CLUAS - Irish indie music webzine
CLUAS on Twitter

The CLUAS Archive: 1998 - 2011

This review was first published on CLUAS in 2003
Other albums reviewed in 2003


Review of their album 'Is it ok to be loud, Jesus?'

'Hello everybody, how y'all? / Get your dancing shoes on and welcome to the rock and roll dance party'


No folks, this isn't the revival of Dick Clark's American Bandstand. This is something completely different. The opening couplet from Giveamanakick's debut album 'Is it ok to be loud, Jesus?' lays down the mantra of this awesome duo in an oh so sarcastic fashion. This album may indeed soundtrack many a rock and roll party over the next few years, but unlike Clark's show, copious amounts of sweat and all such matters rock are gladly present. The track in question, 'Ger Canning', hops out of the stall rather furiously. Stephen Ryan's vocals and guitar are met by a boisterous drum assault from Keith Lawler. For a track that clocks in at under four minutes and for a band that doesn't have any penchant for wimpy indie music or shoegazing, it strangely seems like something of a mini-epic. Plus, it ends with some insignificant clapping. Class.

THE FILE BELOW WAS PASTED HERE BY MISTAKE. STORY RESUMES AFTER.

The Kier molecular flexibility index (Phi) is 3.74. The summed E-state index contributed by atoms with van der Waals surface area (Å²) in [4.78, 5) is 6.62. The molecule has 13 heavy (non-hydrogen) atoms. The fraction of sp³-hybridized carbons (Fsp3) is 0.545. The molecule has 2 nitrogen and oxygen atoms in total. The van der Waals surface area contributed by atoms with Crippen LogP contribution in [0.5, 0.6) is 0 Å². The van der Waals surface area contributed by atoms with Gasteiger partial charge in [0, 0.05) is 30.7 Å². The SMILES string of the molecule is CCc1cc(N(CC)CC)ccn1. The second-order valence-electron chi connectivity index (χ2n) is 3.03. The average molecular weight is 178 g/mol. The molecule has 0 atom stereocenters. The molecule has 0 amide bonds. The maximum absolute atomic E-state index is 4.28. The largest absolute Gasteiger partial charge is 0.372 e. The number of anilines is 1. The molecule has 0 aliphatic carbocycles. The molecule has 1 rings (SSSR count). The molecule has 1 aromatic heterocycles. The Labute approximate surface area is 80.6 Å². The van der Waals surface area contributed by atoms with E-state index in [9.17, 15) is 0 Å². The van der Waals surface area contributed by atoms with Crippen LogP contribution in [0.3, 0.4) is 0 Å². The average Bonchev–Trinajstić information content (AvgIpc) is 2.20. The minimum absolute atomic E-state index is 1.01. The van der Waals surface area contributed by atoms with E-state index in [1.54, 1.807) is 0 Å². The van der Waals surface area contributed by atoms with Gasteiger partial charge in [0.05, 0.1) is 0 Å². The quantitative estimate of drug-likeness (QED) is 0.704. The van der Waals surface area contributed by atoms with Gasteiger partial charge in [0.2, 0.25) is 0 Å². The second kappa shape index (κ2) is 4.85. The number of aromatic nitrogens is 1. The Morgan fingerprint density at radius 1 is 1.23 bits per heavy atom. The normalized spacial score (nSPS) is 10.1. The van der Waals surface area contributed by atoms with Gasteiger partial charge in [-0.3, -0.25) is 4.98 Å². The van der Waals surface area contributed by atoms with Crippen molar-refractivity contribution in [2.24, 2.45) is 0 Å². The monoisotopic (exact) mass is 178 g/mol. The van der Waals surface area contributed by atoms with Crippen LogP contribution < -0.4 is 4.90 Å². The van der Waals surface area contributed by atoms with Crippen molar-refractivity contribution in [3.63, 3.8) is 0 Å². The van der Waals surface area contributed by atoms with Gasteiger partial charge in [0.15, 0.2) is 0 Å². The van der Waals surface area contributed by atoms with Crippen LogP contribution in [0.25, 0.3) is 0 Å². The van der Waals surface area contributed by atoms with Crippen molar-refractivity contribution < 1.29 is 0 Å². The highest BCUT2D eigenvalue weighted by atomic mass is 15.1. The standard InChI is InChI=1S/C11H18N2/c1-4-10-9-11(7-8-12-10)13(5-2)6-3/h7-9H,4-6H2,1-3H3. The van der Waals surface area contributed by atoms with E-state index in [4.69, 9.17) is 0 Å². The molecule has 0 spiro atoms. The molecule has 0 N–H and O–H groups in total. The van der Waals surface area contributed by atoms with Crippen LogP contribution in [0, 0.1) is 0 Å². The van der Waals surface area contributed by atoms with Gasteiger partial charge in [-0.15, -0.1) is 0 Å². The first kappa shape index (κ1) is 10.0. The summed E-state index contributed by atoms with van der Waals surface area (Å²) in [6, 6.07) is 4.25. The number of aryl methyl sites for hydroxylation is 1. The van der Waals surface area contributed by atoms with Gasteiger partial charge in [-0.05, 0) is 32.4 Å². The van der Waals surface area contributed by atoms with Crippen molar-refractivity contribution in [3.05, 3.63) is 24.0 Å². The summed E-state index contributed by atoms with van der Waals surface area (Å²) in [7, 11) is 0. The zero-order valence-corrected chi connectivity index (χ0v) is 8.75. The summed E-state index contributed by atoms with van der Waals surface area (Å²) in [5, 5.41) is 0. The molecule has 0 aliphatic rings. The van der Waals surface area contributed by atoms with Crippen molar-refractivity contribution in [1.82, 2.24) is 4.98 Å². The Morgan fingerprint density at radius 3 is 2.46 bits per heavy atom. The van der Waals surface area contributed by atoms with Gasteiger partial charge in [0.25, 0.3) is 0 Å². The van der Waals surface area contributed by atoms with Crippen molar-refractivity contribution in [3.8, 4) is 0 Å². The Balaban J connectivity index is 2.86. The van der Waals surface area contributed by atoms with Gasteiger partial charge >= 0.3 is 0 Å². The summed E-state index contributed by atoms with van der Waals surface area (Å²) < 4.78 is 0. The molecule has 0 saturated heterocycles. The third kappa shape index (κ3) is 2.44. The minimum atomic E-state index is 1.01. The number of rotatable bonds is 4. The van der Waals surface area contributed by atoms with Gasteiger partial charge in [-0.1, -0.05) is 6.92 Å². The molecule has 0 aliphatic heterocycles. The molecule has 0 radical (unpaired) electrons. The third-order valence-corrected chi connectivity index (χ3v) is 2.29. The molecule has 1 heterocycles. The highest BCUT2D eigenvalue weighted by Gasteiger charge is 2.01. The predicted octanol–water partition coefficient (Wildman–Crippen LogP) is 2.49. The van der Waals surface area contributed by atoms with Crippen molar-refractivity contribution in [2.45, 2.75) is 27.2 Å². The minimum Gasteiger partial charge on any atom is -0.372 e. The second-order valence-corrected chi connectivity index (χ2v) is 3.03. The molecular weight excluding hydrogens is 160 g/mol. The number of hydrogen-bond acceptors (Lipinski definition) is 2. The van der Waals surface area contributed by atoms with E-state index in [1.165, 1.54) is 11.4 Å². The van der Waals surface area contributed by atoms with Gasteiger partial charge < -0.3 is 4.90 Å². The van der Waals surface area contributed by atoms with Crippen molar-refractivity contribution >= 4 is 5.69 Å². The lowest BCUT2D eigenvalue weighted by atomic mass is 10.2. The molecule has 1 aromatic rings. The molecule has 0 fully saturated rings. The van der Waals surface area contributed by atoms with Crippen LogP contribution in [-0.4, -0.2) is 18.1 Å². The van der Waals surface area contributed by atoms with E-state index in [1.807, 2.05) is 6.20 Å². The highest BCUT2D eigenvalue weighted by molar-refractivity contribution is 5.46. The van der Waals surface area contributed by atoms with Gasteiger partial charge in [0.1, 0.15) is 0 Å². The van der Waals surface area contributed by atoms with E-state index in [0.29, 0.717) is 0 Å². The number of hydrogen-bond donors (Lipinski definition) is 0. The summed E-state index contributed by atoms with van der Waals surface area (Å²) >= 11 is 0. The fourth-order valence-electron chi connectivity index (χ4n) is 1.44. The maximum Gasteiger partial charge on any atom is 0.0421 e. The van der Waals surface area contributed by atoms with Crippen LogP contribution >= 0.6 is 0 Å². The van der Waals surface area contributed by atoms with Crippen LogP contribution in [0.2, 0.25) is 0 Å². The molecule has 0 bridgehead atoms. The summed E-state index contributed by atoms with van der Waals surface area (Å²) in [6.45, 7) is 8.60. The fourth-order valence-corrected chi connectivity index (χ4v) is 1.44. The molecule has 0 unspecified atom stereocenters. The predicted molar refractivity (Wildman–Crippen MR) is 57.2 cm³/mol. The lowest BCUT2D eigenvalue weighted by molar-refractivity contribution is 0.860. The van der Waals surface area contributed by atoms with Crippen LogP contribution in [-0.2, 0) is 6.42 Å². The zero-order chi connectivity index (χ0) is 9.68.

Nine more songs are popped out of the cannon during a fat-free half an hour. 'Marmite Walks' has a Pixies-type intro, and indeed similarities have been drawn between GAMAK, and Frank Black's old mob. 'Phats' is the hit single in waiting if we lived in an ideal world. This particular track certainly veers away from the heavier components of the album, yet it still rocks like something that is in an altogether delightful tantrum with a riff so tasty that one wouldn't have to call for the allegorical sauce. However, it would seem that the real standout on this record is final track Darko Filopovic, which always reaps a huge response live.

'Is it ok?' certainly rocks like a beast. Some lazy listeners may try and lob Giveamanakick into one of the current fads featuring guitar bands, but behind the hilarious titles (e.g. 'Say No To Sports', 'Me and my Powerful Dad') and the feckless attitude, there are enough complexities and talent in Giveamankick's debut to prove that they are always going to be ahead of such whims. One of the most remarkable things about the record is that it continually remains authentic to the band's renowned live jaunts.

All in all, this is one hell of a debut from one of the most electrifying bands to ever come out of Limerick.

Ciaran Ryan

(bullet) Check out a CLUAS interview with Giveamanakick.
(bullet) Feel free to discuss this review on the CLUAS Discussion Board.